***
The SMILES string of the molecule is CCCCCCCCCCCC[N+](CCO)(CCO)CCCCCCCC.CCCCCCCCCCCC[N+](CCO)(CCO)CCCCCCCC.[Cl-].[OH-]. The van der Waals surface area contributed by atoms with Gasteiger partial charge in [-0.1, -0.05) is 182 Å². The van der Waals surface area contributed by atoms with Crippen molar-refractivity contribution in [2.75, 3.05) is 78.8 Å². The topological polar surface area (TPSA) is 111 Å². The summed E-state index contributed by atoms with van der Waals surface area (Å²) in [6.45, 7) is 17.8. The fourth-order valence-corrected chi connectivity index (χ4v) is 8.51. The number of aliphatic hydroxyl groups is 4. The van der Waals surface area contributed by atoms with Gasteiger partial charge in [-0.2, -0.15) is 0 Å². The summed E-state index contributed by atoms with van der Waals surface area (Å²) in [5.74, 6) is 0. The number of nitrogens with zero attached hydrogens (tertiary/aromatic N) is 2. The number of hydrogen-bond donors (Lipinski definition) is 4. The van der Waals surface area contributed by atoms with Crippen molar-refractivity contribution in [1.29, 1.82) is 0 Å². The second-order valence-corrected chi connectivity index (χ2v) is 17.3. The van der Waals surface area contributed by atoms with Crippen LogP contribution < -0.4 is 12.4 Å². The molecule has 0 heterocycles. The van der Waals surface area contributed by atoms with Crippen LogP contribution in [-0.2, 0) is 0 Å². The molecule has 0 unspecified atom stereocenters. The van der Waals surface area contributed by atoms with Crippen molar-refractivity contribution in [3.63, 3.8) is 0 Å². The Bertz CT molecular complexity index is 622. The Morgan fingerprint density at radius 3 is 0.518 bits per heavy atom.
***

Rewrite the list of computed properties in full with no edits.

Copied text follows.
The SMILES string of the molecule is CCCCCCCCCCCC[N+](CCO)(CCO)CCCCCCCC.CCCCCCCCCCCC[N+](CCO)(CCO)CCCCCCCC.[Cl-].[OH-]. The van der Waals surface area contributed by atoms with Gasteiger partial charge in [-0.1, -0.05) is 182 Å². The van der Waals surface area contributed by atoms with Crippen molar-refractivity contribution in [2.75, 3.05) is 78.8 Å². The topological polar surface area (TPSA) is 111 Å². The summed E-state index contributed by atoms with van der Waals surface area (Å²) in [6.45, 7) is 17.8. The fourth-order valence-corrected chi connectivity index (χ4v) is 8.51. The number of aliphatic hydroxyl groups is 4. The van der Waals surface area contributed by atoms with Gasteiger partial charge in [-0.2, -0.15) is 0 Å². The summed E-state index contributed by atoms with van der Waals surface area (Å²) in [5.74, 6) is 0. The number of nitrogens with zero attached hydrogens (tertiary/aromatic N) is 2. The number of hydrogen-bond donors (Lipinski definition) is 4. The van der Waals surface area contributed by atoms with Crippen molar-refractivity contribution in [1.29, 1.82) is 0 Å². The second-order valence-corrected chi connectivity index (χ2v) is 17.3. The van der Waals surface area contributed by atoms with Crippen LogP contribution < -0.4 is 12.4 Å². The molecule has 0 heterocycles. The van der Waals surface area contributed by atoms with Crippen LogP contribution in [-0.2, 0) is 0 Å². The molecule has 0 unspecified atom stereocenters. The van der Waals surface area contributed by atoms with Crippen molar-refractivity contribution in [3.63, 3.8) is 0 Å². The Bertz CT molecular complexity index is 622. The Morgan fingerprint density at radius 3 is 0.518 bits per heavy atom.